Former Cal Poly volleyball coach Jon Stevenson will receive most of the money owed to him under his prior contract, according to a separation agreement obtained Thursday by The Tribune.
Additionally, Cal Poly has limited the chance of future sexual harassment allegations against Stevenson, who was relieved of his coaching duties by athletic director Don Oberhelman on Sept. 1.
As outlined in the separation agreement, the university will pay $133,980 and honor 440 hours of vacation to part ways with Stevenson, who was removed as head coach in September before a 2010 investigative report detailing sexual harassment and bullying charges against him was made public.
In return, Stevenson is prohibited from initiating contact with any current players, their parents or any other Cal Poly coaches or Athletic Department personnel.
Stevenson can attend graduate classes at Cal Poly if he wants to further his education, but has been disqualified from future consideration for any position within the university.
Both sides relinquished the right to any further legal claims against the other, but if Stevenson were to break the no-interaction clause, that would constitute a breach of contract.
The allegations against Stevenson included inappropriate hugging and kissing of players; comments about players’ bodies; inviting players to dinners, runs on the beach and hikes; an attempt to pull down one player’s pants; crude sexual references; and a derogatory comment about Latinas.
According to figures given by Oberhelman, the money being paid to Stevenson — to be doled out in two payments over the next three months — is about $1,200 less than the total salary remaining on Stevenson’s contract, which ran through December 2012. The vacation hours additionally equate to nearly $23,000, Oberhelman said.
There are no provisions for health insurance or retirement benefits in the five-page agreement, which was signed by Stevenson on Oct. 18 and Provost Robert Koob two days later.
The buyout will be funded through the general athletics budget with any ripple effect on the department yet to be determined, Oberhelman said.
Citing a desire to let the document speak for itself, Oberhelman declined to comment. Stevenson, who has yet to publicly address his dismissal in an interview, also declined comment.
The news comes as a relief to some former players, many of whom were interviewed in the university’s 2010 investigation into the allegations against Stevenson.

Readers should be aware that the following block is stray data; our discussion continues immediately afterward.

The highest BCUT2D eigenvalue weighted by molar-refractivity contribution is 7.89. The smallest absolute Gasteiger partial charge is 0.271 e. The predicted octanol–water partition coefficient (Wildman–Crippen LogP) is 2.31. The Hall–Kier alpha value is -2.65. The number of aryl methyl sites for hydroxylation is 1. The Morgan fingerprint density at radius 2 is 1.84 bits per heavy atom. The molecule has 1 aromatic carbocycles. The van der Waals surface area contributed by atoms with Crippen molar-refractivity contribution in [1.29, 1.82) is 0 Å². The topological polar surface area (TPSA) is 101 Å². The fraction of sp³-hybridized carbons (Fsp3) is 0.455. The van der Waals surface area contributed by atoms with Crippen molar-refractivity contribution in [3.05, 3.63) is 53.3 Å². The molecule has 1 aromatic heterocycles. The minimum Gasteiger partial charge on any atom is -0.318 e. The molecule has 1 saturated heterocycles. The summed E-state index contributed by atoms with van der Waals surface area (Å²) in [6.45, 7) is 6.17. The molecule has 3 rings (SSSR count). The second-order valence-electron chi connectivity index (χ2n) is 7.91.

“I can’t even tell you the emotions that came over me when he was relieved,” former outside hitter Gabrielle Rivera said. “It was like, ‘Finally, some act was taken.’ It felt like closure.”
A former transfer from Florida State University who has played for the Puerto Rico national team, Rivera said she did not play her senior season at Cal Poly after Stevenson refused to renew her scholarship.
Rivera said she wouldn’t have returned to the team even if she had been invited back by the coach, who she said told her all Puerto Ricans were lazy, in addition to instigating several other emotional run-ins.
“At the time, I just wanted to be in the good graces of everyone, and I just laughed it off,” Rivera said. “But now, I look back and I’m like, ‘Wow, that was so disrespectful and pretty blatantly racist.’ ”
The 2010 investigation, conducted by Cal Poly Director of Employment Equity Martha Cody and Associate Vice President of Student Affairs Preston C. Allen, found Stevenson’s conduct unprofessional yet debatable as to whether it satisfied the legal criteria for sexual harassment.
Though restrictions were immediately placed on Stevenson’s contact with the players, the university waited more than a year after the findings and five months after Oberhelman replaced retired athletic director Alison Cone to remove Stevenson.
When he relieved Stevenson of his duties, Oberhelman said he was acting on behalf of the welfare of the student athletes and that he had lost confidence in Stevenson’s ability to lead.Cal Poly might have tried terminating Stevenson’s contract without a severance, but it would have provided more incentive for Stevenson to file a legal claim against the school.
A state university has been sued before by a high-profile coach. Two years before the Stevenson investigation, former Fresno State women’s basketball coach Stacy Johnson-Klein was handed a $6 million award by the court in her wrongful termination and sexual discrimination suit.
Johnson-Klein was fired in 2005 after players complained that she was abusive and used intimidation tactics to illegally obtain pain medication from them.
The Cal Poly investigation also looked into allegations that Stevenson took a player’s pain pills. The report states that Stevenson obtained and later returned the medication.
Former Cal Poly standout Kylie Atherstone, one of the best players in program history, credited Stevenson for turning her into a star player.
Now rehabilitating a shoulder injury in Arizona, Atherstone is coming off a standout professional season overseas. She helped lead the Mustangs to back-to-back NCAA Tournament appearances in 2006 and 2007.
She said Stevenson appreciated her desire to make volleyball a career and that his faults stemmed from treating players differently after he realized they did not have the talent or drive to do the same.
“Jon is very, very passionate about the game and he knows it very well,” Atherstone said. “And I think a lot of time he didn’t get that the 18- to 22-year-old girls didn’t feel the same way as he did, that volleyball wasn’t the only things on our minds.
“You can definitely tell that he liked some people more than others. Situations weren’t handled the best they could have been handled, but I never noticed anything creepy and weird. He was an odd coach, and it seemed to go good when we were winning.”